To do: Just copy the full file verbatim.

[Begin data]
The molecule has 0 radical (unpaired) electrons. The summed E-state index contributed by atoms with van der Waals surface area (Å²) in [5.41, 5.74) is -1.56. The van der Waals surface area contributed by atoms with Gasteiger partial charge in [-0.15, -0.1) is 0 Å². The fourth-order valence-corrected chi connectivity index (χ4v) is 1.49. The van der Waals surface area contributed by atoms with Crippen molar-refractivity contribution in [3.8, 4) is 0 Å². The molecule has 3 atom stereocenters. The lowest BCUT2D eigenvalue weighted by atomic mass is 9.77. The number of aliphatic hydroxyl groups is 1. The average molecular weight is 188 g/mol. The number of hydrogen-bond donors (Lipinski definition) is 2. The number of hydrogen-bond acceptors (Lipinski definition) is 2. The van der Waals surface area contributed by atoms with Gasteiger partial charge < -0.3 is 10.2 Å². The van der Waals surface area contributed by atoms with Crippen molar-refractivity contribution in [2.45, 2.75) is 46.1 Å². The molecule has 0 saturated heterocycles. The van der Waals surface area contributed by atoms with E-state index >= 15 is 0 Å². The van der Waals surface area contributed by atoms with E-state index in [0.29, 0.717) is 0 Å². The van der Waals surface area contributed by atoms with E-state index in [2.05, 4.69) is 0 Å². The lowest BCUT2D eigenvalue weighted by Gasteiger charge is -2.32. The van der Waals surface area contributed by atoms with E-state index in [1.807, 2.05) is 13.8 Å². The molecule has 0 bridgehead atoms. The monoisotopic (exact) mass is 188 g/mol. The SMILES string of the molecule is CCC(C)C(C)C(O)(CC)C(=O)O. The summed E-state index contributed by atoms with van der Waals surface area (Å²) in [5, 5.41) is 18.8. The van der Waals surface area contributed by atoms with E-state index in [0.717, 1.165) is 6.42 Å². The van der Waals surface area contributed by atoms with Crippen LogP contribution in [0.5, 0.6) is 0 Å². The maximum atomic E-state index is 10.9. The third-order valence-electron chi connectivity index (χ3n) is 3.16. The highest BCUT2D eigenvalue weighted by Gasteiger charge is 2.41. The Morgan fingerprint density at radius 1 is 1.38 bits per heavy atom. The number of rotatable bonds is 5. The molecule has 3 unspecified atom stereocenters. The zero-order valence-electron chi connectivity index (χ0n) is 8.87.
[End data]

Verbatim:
The molecule has 0 radical (unpaired) electrons. The summed E-state index contributed by atoms with van der Waals surface area (Å²) in [5.41, 5.74) is -1.56. The van der Waals surface area contributed by atoms with Gasteiger partial charge in [-0.15, -0.1) is 0 Å². The fourth-order valence-corrected chi connectivity index (χ4v) is 1.49. The van der Waals surface area contributed by atoms with Crippen molar-refractivity contribution in [3.8, 4) is 0 Å². The molecule has 3 atom stereocenters. The lowest BCUT2D eigenvalue weighted by atomic mass is 9.77. The number of aliphatic hydroxyl groups is 1. The average molecular weight is 188 g/mol. The number of hydrogen-bond donors (Lipinski definition) is 2. The number of hydrogen-bond acceptors (Lipinski definition) is 2. The van der Waals surface area contributed by atoms with Gasteiger partial charge < -0.3 is 10.2 Å². The van der Waals surface area contributed by atoms with Crippen molar-refractivity contribution in [2.45, 2.75) is 46.1 Å². The molecule has 0 saturated heterocycles. The van der Waals surface area contributed by atoms with E-state index >= 15 is 0 Å². The van der Waals surface area contributed by atoms with E-state index in [0.29, 0.717) is 0 Å². The van der Waals surface area contributed by atoms with E-state index in [2.05, 4.69) is 0 Å². The lowest BCUT2D eigenvalue weighted by Gasteiger charge is -2.32. The van der Waals surface area contributed by atoms with E-state index in [1.807, 2.05) is 13.8 Å². The molecule has 0 bridgehead atoms. The monoisotopic (exact) mass is 188 g/mol. The SMILES string of the molecule is CCC(C)C(C)C(O)(CC)C(=O)O. The summed E-state index contributed by atoms with van der Waals surface area (Å²) in [5, 5.41) is 18.8. The van der Waals surface area contributed by atoms with E-state index in [0.717, 1.165) is 6.42 Å². The van der Waals surface area contributed by atoms with Crippen LogP contribution in [0.5, 0.6) is 0 Å². The maximum atomic E-state index is 10.9. The third-order valence-electron chi connectivity index (χ3n) is 3.16. The highest BCUT2D eigenvalue weighted by Gasteiger charge is 2.41. The Morgan fingerprint density at radius 1 is 1.38 bits per heavy atom. The number of rotatable bonds is 5. The molecule has 3 unspecified atom stereocenters. The zero-order valence-electron chi connectivity index (χ0n) is 8.87.